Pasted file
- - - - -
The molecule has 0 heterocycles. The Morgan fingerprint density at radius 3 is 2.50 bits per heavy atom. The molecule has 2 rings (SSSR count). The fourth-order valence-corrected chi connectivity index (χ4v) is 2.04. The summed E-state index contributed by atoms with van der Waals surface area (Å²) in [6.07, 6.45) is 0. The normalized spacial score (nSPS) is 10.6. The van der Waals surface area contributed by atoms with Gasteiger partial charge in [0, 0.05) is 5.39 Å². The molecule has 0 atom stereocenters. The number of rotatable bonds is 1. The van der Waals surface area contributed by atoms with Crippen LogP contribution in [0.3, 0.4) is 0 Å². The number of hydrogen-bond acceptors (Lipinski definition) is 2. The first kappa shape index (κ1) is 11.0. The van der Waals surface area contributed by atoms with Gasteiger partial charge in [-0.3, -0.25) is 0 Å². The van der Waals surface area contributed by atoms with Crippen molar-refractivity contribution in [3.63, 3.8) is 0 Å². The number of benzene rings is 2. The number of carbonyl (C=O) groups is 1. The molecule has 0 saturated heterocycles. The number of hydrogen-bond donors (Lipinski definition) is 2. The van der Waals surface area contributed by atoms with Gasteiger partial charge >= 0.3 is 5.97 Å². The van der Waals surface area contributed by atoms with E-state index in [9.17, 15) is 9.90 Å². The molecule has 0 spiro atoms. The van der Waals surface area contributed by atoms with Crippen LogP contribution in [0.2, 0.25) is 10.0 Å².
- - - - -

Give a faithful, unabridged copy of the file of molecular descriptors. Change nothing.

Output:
The molecule has 0 heterocycles. The Morgan fingerprint density at radius 3 is 2.50 bits per heavy atom. The molecule has 2 rings (SSSR count). The fourth-order valence-corrected chi connectivity index (χ4v) is 2.04. The summed E-state index contributed by atoms with van der Waals surface area (Å²) in [6.07, 6.45) is 0. The normalized spacial score (nSPS) is 10.6. The van der Waals surface area contributed by atoms with Gasteiger partial charge in [0, 0.05) is 5.39 Å². The molecule has 0 atom stereocenters. The number of rotatable bonds is 1. The van der Waals surface area contributed by atoms with Crippen LogP contribution in [0.3, 0.4) is 0 Å². The number of hydrogen-bond acceptors (Lipinski definition) is 2. The first kappa shape index (κ1) is 11.0. The van der Waals surface area contributed by atoms with Gasteiger partial charge in [-0.3, -0.25) is 0 Å². The van der Waals surface area contributed by atoms with Crippen molar-refractivity contribution in [3.63, 3.8) is 0 Å². The number of benzene rings is 2. The number of carbonyl (C=O) groups is 1. The molecule has 0 saturated heterocycles. The number of hydrogen-bond donors (Lipinski definition) is 2. The van der Waals surface area contributed by atoms with Gasteiger partial charge >= 0.3 is 5.97 Å². The van der Waals surface area contributed by atoms with E-state index in [9.17, 15) is 9.90 Å². The molecule has 0 spiro atoms. The van der Waals surface area contributed by atoms with Crippen LogP contribution in [0.2, 0.25) is 10.0 Å².